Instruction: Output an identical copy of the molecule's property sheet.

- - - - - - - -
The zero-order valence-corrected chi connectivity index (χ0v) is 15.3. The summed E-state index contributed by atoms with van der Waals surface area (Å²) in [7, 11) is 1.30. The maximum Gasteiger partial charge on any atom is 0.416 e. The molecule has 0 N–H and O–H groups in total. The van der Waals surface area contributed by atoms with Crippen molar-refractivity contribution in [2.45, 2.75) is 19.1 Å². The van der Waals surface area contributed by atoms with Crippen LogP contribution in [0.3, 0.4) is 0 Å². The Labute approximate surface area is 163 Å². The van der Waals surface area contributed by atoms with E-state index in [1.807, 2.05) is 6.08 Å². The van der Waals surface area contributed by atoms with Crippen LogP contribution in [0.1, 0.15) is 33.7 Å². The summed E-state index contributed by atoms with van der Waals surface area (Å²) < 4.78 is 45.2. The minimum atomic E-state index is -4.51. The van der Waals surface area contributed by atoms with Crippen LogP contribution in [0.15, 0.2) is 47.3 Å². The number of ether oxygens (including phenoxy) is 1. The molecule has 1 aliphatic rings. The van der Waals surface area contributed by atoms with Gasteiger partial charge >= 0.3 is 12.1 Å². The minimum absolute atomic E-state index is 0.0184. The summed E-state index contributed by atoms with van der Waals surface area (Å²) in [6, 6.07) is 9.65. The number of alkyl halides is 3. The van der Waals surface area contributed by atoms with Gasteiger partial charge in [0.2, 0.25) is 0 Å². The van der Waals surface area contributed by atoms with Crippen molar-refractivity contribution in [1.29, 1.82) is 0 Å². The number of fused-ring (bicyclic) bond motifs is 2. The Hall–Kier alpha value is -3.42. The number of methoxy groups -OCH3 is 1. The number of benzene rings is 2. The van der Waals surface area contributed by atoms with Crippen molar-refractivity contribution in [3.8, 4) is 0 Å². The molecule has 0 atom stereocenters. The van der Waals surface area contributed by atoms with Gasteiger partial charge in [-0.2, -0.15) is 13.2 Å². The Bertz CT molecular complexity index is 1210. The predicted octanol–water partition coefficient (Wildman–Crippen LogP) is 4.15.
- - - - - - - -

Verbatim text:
The zero-order valence-corrected chi connectivity index (χ0v) is 15.3. The summed E-state index contributed by atoms with van der Waals surface area (Å²) in [7, 11) is 1.30. The maximum Gasteiger partial charge on any atom is 0.416 e. The molecule has 0 N–H and O–H groups in total. The van der Waals surface area contributed by atoms with Crippen molar-refractivity contribution in [2.45, 2.75) is 19.1 Å². The van der Waals surface area contributed by atoms with Crippen LogP contribution in [0.3, 0.4) is 0 Å². The Labute approximate surface area is 163 Å². The van der Waals surface area contributed by atoms with E-state index in [1.807, 2.05) is 6.08 Å². The van der Waals surface area contributed by atoms with Crippen LogP contribution in [0.1, 0.15) is 33.7 Å². The summed E-state index contributed by atoms with van der Waals surface area (Å²) < 4.78 is 45.2. The minimum atomic E-state index is -4.51. The van der Waals surface area contributed by atoms with Crippen LogP contribution in [0.15, 0.2) is 47.3 Å². The number of ether oxygens (including phenoxy) is 1. The molecule has 1 aliphatic rings. The van der Waals surface area contributed by atoms with Gasteiger partial charge >= 0.3 is 12.1 Å². The minimum absolute atomic E-state index is 0.0184. The summed E-state index contributed by atoms with van der Waals surface area (Å²) in [6, 6.07) is 9.65. The number of alkyl halides is 3. The van der Waals surface area contributed by atoms with Gasteiger partial charge in [0.2, 0.25) is 0 Å². The van der Waals surface area contributed by atoms with Crippen molar-refractivity contribution in [1.29, 1.82) is 0 Å². The number of fused-ring (bicyclic) bond motifs is 2. The Hall–Kier alpha value is -3.42. The number of methoxy groups -OCH3 is 1. The number of benzene rings is 2. The van der Waals surface area contributed by atoms with Crippen molar-refractivity contribution in [3.8, 4) is 0 Å². The molecule has 0 atom stereocenters. The van der Waals surface area contributed by atoms with Gasteiger partial charge in [-0.2, -0.15) is 13.2 Å². The Bertz CT molecular complexity index is 1210. The predicted octanol–water partition coefficient (Wildman–Crippen LogP) is 4.15.